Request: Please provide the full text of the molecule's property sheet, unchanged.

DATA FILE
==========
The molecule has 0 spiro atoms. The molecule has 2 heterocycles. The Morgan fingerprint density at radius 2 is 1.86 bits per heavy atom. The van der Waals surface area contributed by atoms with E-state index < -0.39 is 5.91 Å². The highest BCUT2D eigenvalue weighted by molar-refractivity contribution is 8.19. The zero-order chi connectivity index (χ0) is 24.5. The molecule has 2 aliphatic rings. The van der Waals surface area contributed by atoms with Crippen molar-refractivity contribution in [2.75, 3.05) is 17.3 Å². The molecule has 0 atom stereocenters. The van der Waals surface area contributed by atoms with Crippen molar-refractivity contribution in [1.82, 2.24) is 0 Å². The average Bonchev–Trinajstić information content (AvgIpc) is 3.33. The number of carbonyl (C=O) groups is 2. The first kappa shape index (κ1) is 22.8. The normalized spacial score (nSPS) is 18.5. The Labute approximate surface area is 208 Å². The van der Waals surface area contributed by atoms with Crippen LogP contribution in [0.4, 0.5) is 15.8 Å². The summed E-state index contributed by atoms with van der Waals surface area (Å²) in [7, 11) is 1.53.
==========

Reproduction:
The molecule has 0 spiro atoms. The molecule has 2 heterocycles. The Morgan fingerprint density at radius 2 is 1.86 bits per heavy atom. The van der Waals surface area contributed by atoms with E-state index < -0.39 is 5.91 Å². The highest BCUT2D eigenvalue weighted by molar-refractivity contribution is 8.19. The zero-order chi connectivity index (χ0) is 24.5. The molecule has 2 aliphatic rings. The van der Waals surface area contributed by atoms with Crippen molar-refractivity contribution in [2.75, 3.05) is 17.3 Å². The molecule has 0 atom stereocenters. The van der Waals surface area contributed by atoms with Crippen molar-refractivity contribution in [1.82, 2.24) is 0 Å². The average Bonchev–Trinajstić information content (AvgIpc) is 3.33. The number of carbonyl (C=O) groups is 2. The first kappa shape index (κ1) is 22.8. The normalized spacial score (nSPS) is 18.5. The Labute approximate surface area is 208 Å². The van der Waals surface area contributed by atoms with Crippen LogP contribution in [0.4, 0.5) is 15.8 Å². The summed E-state index contributed by atoms with van der Waals surface area (Å²) in [7, 11) is 1.53.